“We're saved!” cry Vladimir and Estragon in Samuel Beckett's allegorical play Waiting for Godot, whenever they think Godot may be approaching.
Sound familiar? For Godot, just substitute the Fed and QE3 and there you have markets' joyous reaction to the slightest hint the US Federal Reserve may be about to embark on its third money-printing, quantitative easing (QE) round.
But Godot represents not only Fed QE3 - an attempt to stimulate the economy by pumping money into it - but also the European Central Bank and the People's Bank of China, both of which are expected to act to support growth.
Almost two-thirds of investors believe QE3 is on its way, a Reuters poll finds. Another poll reveals markets are confident the ECB will buy Italian and Spanish bonds from September and will cut interest rates to record lows..
And in China, investors expect the PBOC to loosen banks' required reserve ratio by at least 1 percentage point by the end of 2012, freeing up more cash for lending.
Such is investors' faith in Godot's ultimate appearance that they have driven up world shares 3.5 percent since the end of June, shrugging off fairly lacklustre company earnings as well as dire growth and manufacturing data almost everywhere.
Betting that the ECB will do the right thing, markets have pushed Europe's top stock index 7 percent higher in August and brought Spanish yields 120 bps down from July highs.
Next week they may get an inkling of when, if at all, the Fed might turn on its printing presses.
Fed boss Ben Bernanke speaks on August 31 at a central bankers' get-together at Jackson Hole in Wyoming. Given Bernanke announced a previous QE round at the same shindig a couple of years ago, expectations are high he will do the same this time.
To see whether the ECB fulfils its pledge to “do whatever it takes”, investors must wait until its Sept. 6 meeting.
But market players such as Philippe Gijsels, head of research at BNP Paribas Fortis Global Markets are confident. He sees QE3 from the Fed overshadowing all risks over the next couple of months.
“QE3 for September seems to be in the bag,” Gijsels says.
“We continue to give the market the benefit of the doubt, despite the clear and present dangers like Greece, Spain and the US fiscal cliff,” he added, referring to looming deadline for the expiry of crisis-era US tax breaks.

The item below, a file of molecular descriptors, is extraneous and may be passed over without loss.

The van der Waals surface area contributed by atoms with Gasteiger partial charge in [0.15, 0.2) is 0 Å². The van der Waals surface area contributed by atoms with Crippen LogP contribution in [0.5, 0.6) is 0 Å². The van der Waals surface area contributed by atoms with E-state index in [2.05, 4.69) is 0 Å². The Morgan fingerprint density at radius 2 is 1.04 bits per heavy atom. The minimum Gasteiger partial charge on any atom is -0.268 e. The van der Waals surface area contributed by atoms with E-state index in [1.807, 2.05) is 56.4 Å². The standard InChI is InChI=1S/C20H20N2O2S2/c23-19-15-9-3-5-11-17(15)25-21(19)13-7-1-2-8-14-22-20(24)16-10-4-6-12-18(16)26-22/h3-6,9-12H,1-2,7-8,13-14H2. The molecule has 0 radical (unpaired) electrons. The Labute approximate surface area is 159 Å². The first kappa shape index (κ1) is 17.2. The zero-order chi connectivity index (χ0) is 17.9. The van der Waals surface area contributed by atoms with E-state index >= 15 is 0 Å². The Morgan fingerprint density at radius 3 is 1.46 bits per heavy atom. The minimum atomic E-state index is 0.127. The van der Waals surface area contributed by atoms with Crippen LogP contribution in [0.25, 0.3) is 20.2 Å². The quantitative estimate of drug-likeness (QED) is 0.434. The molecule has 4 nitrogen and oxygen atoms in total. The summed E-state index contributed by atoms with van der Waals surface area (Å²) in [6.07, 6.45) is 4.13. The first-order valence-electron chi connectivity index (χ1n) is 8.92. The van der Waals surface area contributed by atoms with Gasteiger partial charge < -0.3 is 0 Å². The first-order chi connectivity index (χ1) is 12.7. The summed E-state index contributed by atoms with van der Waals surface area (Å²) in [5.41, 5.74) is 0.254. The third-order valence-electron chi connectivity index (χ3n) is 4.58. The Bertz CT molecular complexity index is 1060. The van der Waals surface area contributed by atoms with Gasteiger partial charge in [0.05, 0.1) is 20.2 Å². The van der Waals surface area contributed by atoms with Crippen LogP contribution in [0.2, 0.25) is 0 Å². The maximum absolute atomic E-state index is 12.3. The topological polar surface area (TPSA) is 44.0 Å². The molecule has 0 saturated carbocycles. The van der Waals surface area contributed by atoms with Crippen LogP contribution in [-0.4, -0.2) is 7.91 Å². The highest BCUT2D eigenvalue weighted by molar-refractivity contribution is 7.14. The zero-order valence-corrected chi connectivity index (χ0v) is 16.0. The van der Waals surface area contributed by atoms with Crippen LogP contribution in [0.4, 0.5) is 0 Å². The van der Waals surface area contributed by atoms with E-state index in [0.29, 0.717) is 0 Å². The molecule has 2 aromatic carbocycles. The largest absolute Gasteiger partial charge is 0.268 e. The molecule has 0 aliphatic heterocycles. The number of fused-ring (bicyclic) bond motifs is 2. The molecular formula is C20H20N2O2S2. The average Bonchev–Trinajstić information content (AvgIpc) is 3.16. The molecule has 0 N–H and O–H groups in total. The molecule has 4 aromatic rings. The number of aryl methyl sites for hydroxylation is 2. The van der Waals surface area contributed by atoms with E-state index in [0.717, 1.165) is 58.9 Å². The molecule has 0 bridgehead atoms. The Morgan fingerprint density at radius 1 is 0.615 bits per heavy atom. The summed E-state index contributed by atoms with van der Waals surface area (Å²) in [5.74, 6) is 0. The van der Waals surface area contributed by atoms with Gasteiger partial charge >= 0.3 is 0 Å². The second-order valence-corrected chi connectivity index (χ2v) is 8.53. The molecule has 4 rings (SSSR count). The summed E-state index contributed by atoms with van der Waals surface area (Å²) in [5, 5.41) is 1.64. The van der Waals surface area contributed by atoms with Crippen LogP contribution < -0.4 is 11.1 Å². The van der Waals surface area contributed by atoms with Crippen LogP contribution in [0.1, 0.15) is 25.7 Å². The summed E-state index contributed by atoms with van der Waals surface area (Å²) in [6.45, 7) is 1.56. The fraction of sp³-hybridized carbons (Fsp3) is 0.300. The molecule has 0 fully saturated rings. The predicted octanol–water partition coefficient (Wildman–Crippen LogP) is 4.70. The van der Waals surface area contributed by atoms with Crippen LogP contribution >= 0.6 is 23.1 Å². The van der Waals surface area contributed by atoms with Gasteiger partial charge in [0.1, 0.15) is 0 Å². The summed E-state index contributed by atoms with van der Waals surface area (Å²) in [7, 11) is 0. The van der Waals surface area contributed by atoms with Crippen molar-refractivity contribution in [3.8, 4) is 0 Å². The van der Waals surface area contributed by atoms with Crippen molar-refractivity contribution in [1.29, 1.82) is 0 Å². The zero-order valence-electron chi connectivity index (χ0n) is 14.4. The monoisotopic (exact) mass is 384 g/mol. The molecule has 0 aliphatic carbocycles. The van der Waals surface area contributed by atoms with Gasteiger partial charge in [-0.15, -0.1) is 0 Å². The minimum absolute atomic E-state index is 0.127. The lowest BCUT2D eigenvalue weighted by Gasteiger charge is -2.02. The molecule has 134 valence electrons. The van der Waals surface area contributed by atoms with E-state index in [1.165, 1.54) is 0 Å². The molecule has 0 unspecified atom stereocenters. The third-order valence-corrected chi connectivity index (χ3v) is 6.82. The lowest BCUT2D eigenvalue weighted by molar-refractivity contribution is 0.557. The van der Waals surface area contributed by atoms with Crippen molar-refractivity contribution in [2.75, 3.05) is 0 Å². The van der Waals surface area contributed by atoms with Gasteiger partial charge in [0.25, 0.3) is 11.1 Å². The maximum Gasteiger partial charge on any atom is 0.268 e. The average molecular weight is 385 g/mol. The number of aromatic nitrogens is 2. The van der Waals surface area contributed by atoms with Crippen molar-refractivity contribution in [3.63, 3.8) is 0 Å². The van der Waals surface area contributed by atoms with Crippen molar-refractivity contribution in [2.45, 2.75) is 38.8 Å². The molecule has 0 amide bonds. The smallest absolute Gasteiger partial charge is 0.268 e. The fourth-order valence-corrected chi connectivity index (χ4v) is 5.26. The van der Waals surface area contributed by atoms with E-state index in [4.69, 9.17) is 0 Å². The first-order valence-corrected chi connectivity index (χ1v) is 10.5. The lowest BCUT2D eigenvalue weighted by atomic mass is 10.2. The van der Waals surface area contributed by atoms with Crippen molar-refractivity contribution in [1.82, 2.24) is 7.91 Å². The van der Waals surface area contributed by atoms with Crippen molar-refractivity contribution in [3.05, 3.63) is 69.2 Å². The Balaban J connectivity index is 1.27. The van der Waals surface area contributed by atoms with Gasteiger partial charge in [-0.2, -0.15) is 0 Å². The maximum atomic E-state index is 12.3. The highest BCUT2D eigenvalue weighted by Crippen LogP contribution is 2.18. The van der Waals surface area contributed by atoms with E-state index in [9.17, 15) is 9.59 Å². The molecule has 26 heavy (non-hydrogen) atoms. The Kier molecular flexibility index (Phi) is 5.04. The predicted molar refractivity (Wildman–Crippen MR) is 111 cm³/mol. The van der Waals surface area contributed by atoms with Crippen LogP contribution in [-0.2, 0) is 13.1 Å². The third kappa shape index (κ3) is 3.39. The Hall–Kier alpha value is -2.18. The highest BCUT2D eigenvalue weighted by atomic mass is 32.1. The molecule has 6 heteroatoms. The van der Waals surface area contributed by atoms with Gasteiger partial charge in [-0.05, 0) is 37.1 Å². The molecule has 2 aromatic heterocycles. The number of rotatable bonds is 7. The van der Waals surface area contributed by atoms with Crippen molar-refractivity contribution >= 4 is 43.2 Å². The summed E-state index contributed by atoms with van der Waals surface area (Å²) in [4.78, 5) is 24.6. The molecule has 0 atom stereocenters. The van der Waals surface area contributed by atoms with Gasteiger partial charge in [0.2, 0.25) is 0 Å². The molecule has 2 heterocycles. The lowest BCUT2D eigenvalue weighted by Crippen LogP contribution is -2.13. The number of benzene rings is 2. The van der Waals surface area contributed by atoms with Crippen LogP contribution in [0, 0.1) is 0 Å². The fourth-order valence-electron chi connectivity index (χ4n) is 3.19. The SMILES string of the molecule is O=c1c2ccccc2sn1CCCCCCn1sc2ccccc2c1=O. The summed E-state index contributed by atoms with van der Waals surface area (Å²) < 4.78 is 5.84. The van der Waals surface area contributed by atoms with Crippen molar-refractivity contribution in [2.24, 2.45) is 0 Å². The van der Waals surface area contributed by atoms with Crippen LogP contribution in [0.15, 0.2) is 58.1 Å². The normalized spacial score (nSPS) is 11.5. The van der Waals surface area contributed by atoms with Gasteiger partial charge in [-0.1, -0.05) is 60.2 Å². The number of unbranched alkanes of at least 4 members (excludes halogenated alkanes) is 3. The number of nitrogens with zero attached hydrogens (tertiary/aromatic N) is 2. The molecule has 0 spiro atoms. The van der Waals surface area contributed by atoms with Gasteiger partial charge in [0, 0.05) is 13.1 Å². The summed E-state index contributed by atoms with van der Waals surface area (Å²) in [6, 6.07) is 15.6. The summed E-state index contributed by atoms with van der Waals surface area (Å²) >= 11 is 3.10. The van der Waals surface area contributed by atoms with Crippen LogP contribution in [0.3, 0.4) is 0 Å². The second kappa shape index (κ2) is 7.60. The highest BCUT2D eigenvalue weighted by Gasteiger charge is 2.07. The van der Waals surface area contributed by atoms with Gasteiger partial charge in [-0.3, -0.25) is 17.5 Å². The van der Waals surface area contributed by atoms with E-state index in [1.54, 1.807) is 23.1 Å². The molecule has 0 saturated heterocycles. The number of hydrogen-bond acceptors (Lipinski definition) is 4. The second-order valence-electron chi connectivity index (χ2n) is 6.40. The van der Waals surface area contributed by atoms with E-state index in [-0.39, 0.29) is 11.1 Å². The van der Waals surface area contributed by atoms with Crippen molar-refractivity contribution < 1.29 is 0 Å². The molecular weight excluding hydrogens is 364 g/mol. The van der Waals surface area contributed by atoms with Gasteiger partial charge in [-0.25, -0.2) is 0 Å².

A host of trades, from short-dollar to long-bonds, emerging markets to oil futures, hang on the bet for central bank action.
It has driven a jump in stock market positioning - a Bank of America/Merrill Lynch poll showed funds had a net 12 percent equity overweight in August, from 3 percent in July. Underweight positions in Europe fell to net 13 percent, halving from July.
Other central banks such as Brazil and Colombia are expected to cut rates next week and there is a chance of a rate cut in Hungary too. But investors' eyes are on the Big Three.
Now, here's the rub. What if central banks, starting with Bernanke next week, don't deliver what markets want? Volatility levels are near five-year lows, implying that markets are not priced for nasty surprises.
In Europe, not everyone on the ECB board sides with Draghi on buying periphery bonds. And Germany cannot ratify the European Stability Mechanism, the bloc's permanent rescue fund, unless its constitutional court approves it on September 12.
For QE3, the minutes of the last Fed meeting said “fairly soon”. But as James Bullard of the St Louis Fed has noted, data since then has shown signs of an uptick in the US recovery.
“There is always risk of disappointment when everyone believes it's going to be one-way,” said Peter Wilson, who helps run a $6 billion bond portfolio at First International Advisors, a subsidiary of Wells Fargo.
Creeping doubts pushed 10-year Treasury yields to three-month highs for a while, an implicit policy tightening effect, Wilson notes. That leaves the Fed with no option but to print money, he reckons, with question marks only over the timing.
But overstretched bond markets could still be disappointed, for instance if the Fed goes down the route of purchasing other assets such as mortgage securities, Wilson said, adding: “If that happens you would still see Treasuries underperform”.
The US housing market has regained its footing, consumer sentiment is rising and bank deleveraging has progressed, argues Rob Drijkoningen, a fund manager at ING Investment Management. He is among those who expect no fireworks at Jackson Hole.
“I'm in the camp of no QE3 for now so that may lead to some disappointment,” he said. “Bernanke won't be too worried.”
What of China, where the PBOC's silence has driven stocks to 3-year lows and weakened the yuan. Defying investors' hopes, the bank has steered clear of rate or RRR cuts, resorting instead to a temporary arrangement of cash injections to interbank markets.
Possibly the fear of reflating a housing bubble created by its own massive post-2008 stimulus, will making the PBOC wary of drastically easing policy even though data this week showed China's factories contracting sharply.
Back to Beckett. Those familiar with his play will recall Godot doesn't show up. Vladimir and Estragon are instead told to expect him another day, leading them to contemplate suicide. - Reuters